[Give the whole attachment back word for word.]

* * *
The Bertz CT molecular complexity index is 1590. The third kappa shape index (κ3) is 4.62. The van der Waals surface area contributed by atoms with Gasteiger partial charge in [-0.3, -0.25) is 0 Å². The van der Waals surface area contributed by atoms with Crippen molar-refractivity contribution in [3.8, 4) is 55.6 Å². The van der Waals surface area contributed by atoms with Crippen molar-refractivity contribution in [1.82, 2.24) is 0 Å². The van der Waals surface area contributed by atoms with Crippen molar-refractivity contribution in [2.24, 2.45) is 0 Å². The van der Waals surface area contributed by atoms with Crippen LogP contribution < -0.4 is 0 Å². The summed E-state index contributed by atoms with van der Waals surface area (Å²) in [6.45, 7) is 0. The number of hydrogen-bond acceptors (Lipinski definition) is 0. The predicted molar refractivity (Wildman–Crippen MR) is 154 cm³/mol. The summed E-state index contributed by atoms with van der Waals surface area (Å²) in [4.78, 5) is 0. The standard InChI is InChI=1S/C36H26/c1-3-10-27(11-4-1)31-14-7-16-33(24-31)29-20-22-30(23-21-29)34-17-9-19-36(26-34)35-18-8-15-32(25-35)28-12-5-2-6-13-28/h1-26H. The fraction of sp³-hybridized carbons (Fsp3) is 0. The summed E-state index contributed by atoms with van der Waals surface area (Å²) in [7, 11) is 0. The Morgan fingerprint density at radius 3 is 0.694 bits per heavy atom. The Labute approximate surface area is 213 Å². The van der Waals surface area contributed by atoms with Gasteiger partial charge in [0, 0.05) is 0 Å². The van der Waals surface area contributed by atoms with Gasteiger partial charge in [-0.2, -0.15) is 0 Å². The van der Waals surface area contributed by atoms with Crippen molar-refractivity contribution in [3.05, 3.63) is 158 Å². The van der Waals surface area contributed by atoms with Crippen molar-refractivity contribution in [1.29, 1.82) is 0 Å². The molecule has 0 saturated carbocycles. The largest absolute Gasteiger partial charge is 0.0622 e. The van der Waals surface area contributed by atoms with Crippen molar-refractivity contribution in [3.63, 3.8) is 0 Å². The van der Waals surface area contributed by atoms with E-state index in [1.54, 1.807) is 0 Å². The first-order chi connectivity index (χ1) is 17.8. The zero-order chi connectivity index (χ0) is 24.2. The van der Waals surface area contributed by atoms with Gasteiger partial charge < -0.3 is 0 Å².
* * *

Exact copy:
The Bertz CT molecular complexity index is 1590. The third kappa shape index (κ3) is 4.62. The van der Waals surface area contributed by atoms with Gasteiger partial charge in [-0.3, -0.25) is 0 Å². The van der Waals surface area contributed by atoms with Crippen molar-refractivity contribution in [3.8, 4) is 55.6 Å². The van der Waals surface area contributed by atoms with Crippen molar-refractivity contribution in [1.82, 2.24) is 0 Å². The van der Waals surface area contributed by atoms with Crippen molar-refractivity contribution in [2.24, 2.45) is 0 Å². The van der Waals surface area contributed by atoms with Crippen LogP contribution < -0.4 is 0 Å². The summed E-state index contributed by atoms with van der Waals surface area (Å²) in [6.45, 7) is 0. The number of hydrogen-bond acceptors (Lipinski definition) is 0. The predicted molar refractivity (Wildman–Crippen MR) is 154 cm³/mol. The summed E-state index contributed by atoms with van der Waals surface area (Å²) in [4.78, 5) is 0. The standard InChI is InChI=1S/C36H26/c1-3-10-27(11-4-1)31-14-7-16-33(24-31)29-20-22-30(23-21-29)34-17-9-19-36(26-34)35-18-8-15-32(25-35)28-12-5-2-6-13-28/h1-26H. The fraction of sp³-hybridized carbons (Fsp3) is 0. The summed E-state index contributed by atoms with van der Waals surface area (Å²) in [7, 11) is 0. The Morgan fingerprint density at radius 3 is 0.694 bits per heavy atom. The Labute approximate surface area is 213 Å². The van der Waals surface area contributed by atoms with Gasteiger partial charge in [0, 0.05) is 0 Å². The van der Waals surface area contributed by atoms with Gasteiger partial charge in [-0.2, -0.15) is 0 Å². The van der Waals surface area contributed by atoms with Crippen molar-refractivity contribution in [3.05, 3.63) is 158 Å². The van der Waals surface area contributed by atoms with Crippen molar-refractivity contribution in [1.29, 1.82) is 0 Å². The molecule has 0 saturated carbocycles. The largest absolute Gasteiger partial charge is 0.0622 e. The van der Waals surface area contributed by atoms with Crippen molar-refractivity contribution in [3.63, 3.8) is 0 Å². The van der Waals surface area contributed by atoms with E-state index in [1.54, 1.807) is 0 Å². The first-order chi connectivity index (χ1) is 17.8. The zero-order chi connectivity index (χ0) is 24.2. The van der Waals surface area contributed by atoms with Gasteiger partial charge < -0.3 is 0 Å².